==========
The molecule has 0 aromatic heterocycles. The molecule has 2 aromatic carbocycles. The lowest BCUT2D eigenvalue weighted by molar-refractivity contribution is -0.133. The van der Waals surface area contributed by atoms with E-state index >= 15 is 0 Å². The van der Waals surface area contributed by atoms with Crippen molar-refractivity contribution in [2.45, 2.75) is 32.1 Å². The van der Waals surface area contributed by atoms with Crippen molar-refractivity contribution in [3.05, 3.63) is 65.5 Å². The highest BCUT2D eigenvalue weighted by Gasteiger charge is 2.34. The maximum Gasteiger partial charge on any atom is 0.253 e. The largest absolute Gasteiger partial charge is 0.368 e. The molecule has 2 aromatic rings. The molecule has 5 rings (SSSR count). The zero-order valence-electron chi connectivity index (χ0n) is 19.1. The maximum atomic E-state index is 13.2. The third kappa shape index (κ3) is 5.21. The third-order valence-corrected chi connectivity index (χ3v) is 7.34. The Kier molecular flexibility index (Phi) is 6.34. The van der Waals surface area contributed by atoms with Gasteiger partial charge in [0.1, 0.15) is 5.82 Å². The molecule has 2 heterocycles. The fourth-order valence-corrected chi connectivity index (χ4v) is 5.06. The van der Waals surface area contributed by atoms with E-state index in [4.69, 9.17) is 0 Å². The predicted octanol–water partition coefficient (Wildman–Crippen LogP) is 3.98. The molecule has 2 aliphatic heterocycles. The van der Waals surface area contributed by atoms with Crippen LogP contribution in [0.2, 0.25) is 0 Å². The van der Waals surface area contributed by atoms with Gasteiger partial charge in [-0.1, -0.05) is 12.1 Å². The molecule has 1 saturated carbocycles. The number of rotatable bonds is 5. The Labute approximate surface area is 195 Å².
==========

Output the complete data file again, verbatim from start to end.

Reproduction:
The molecule has 0 aromatic heterocycles. The molecule has 2 aromatic carbocycles. The lowest BCUT2D eigenvalue weighted by molar-refractivity contribution is -0.133. The van der Waals surface area contributed by atoms with E-state index >= 15 is 0 Å². The van der Waals surface area contributed by atoms with Crippen molar-refractivity contribution in [2.45, 2.75) is 32.1 Å². The van der Waals surface area contributed by atoms with Crippen molar-refractivity contribution in [3.05, 3.63) is 65.5 Å². The highest BCUT2D eigenvalue weighted by Gasteiger charge is 2.34. The maximum Gasteiger partial charge on any atom is 0.253 e. The largest absolute Gasteiger partial charge is 0.368 e. The molecule has 2 aromatic rings. The molecule has 5 rings (SSSR count). The zero-order valence-electron chi connectivity index (χ0n) is 19.1. The maximum atomic E-state index is 13.2. The third kappa shape index (κ3) is 5.21. The third-order valence-corrected chi connectivity index (χ3v) is 7.34. The Kier molecular flexibility index (Phi) is 6.34. The van der Waals surface area contributed by atoms with Gasteiger partial charge in [0.1, 0.15) is 5.82 Å². The molecule has 2 heterocycles. The fourth-order valence-corrected chi connectivity index (χ4v) is 5.06. The van der Waals surface area contributed by atoms with E-state index in [4.69, 9.17) is 0 Å². The predicted octanol–water partition coefficient (Wildman–Crippen LogP) is 3.98. The molecule has 2 aliphatic heterocycles. The van der Waals surface area contributed by atoms with Crippen LogP contribution in [0.2, 0.25) is 0 Å². The van der Waals surface area contributed by atoms with Gasteiger partial charge in [-0.1, -0.05) is 12.1 Å². The molecule has 1 saturated carbocycles. The number of rotatable bonds is 5. The Labute approximate surface area is 195 Å².